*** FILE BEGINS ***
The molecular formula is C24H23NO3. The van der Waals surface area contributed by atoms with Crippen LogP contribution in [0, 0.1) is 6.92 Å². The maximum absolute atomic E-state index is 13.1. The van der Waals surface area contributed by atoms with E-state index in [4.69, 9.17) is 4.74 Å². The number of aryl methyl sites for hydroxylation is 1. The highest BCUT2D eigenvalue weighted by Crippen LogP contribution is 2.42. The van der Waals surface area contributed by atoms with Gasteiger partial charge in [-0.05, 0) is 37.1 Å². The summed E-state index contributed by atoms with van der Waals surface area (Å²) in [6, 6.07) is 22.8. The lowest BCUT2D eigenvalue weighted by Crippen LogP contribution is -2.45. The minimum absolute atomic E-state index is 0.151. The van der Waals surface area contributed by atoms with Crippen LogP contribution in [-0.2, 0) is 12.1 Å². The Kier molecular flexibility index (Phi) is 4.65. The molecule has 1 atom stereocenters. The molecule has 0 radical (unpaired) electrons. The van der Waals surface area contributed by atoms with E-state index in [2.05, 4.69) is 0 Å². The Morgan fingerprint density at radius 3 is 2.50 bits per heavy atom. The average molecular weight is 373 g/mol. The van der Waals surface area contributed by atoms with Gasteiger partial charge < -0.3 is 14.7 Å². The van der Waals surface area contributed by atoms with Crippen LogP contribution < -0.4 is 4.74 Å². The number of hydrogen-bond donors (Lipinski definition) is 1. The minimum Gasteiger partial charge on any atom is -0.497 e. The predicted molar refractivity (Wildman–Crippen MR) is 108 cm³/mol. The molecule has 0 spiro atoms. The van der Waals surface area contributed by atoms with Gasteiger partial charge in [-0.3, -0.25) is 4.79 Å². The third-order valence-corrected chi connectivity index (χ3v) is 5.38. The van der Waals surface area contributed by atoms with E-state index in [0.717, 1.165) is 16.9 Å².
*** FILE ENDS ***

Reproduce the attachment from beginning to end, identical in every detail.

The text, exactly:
The molecular formula is C24H23NO3. The van der Waals surface area contributed by atoms with Crippen LogP contribution in [0, 0.1) is 6.92 Å². The maximum absolute atomic E-state index is 13.1. The van der Waals surface area contributed by atoms with E-state index in [4.69, 9.17) is 4.74 Å². The number of aryl methyl sites for hydroxylation is 1. The highest BCUT2D eigenvalue weighted by Crippen LogP contribution is 2.42. The van der Waals surface area contributed by atoms with Gasteiger partial charge in [-0.05, 0) is 37.1 Å². The summed E-state index contributed by atoms with van der Waals surface area (Å²) in [6, 6.07) is 22.8. The lowest BCUT2D eigenvalue weighted by Crippen LogP contribution is -2.45. The minimum absolute atomic E-state index is 0.151. The van der Waals surface area contributed by atoms with Crippen LogP contribution in [-0.2, 0) is 12.1 Å². The Kier molecular flexibility index (Phi) is 4.65. The molecule has 1 atom stereocenters. The molecule has 0 radical (unpaired) electrons. The van der Waals surface area contributed by atoms with E-state index in [2.05, 4.69) is 0 Å². The Morgan fingerprint density at radius 3 is 2.50 bits per heavy atom. The average molecular weight is 373 g/mol. The van der Waals surface area contributed by atoms with Gasteiger partial charge < -0.3 is 14.7 Å². The van der Waals surface area contributed by atoms with Crippen LogP contribution < -0.4 is 4.74 Å². The number of hydrogen-bond donors (Lipinski definition) is 1. The minimum Gasteiger partial charge on any atom is -0.497 e. The predicted molar refractivity (Wildman–Crippen MR) is 108 cm³/mol. The molecule has 0 spiro atoms. The van der Waals surface area contributed by atoms with Gasteiger partial charge in [-0.3, -0.25) is 4.79 Å². The third-order valence-corrected chi connectivity index (χ3v) is 5.38. The van der Waals surface area contributed by atoms with E-state index in [0.717, 1.165) is 16.9 Å².